Patrick Watt, chief executive officer for Christian Aid.

Patrick Watt, chief executive officer for Christian Aid.

Gender-based violence is a continuing tragic reality at all levels and in all countries. How is Christian Aid trying to address this violence? Where do you hope to make a difference? 

Watt: Christian Aid seeks to address both the causes and consequences of gender-based violence, through our programmes and advocacy.

Firstly, we aim to get upstream of the problem, by working with communities to challenge narratives and norms, especially in religious contexts, that are used to justify mens dominance over women.

Secondly, we support the psychosocial recovery of survivors of gender-based violence, and the ability of survivors to get redress for crimes. We integrate this work both into our community-level peace-building programmes, and our humanitarian response.

We hope to make a difference not just through our programmes, but also aim to bring about wider societal change, by shifting attitudes, behaviours, laws, and policies.

As the wider ecumenical movement also tries to overcome gender-based violence, including through Thursdays in Black, what is one key area we should strengthen to be more effective? And potentially, what holds us back from being more effective in overcoming gender-based violence?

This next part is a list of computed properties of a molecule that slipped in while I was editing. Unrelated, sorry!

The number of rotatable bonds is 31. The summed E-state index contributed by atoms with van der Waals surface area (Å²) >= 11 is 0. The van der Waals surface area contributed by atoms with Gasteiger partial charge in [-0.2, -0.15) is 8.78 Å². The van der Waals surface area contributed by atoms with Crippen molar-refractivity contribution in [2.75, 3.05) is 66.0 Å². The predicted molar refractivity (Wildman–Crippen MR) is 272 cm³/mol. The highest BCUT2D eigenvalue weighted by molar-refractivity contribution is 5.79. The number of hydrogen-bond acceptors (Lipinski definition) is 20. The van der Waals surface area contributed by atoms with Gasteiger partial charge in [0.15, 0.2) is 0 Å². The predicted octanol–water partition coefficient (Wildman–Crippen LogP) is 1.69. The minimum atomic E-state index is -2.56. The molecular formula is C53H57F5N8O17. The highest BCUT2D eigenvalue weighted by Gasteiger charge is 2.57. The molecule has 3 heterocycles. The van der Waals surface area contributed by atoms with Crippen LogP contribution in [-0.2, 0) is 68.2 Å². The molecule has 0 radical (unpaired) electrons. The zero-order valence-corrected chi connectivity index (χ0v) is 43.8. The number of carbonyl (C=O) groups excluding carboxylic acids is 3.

Watt: Were often less effective than we should be because we end up delivering projects, rather than pursuing genuine strategies for change.

And we are often stymied by working alone, rather than in coalitions. Gender-based violence is a societal issue, that can only be tackled through broad-based movements for equality and justice. This is the area I believe we most urgently need to strengthen.

I think we are also held back by the mixed messages that often come out of the Christian churches. The ecumenical movement needs to be unambiguous about saying, in its words and deeds, that gender inequality is totally unacceptable and contrary to religious teaching and practice.

What does it mean for you personally to be a Thursdays in Black Ambassador?

Watt: Being a Thursdays in Black ambassador is an opportunity for me to pledge to take action on this agenda, in my role as Christian Aid chief executive, and ask to be held accountable for that promise.

Having seen first-hand the effects of gender-based violence, both within my friendship circle, and in the course of my career, this is an agenda to which I feel personally committed.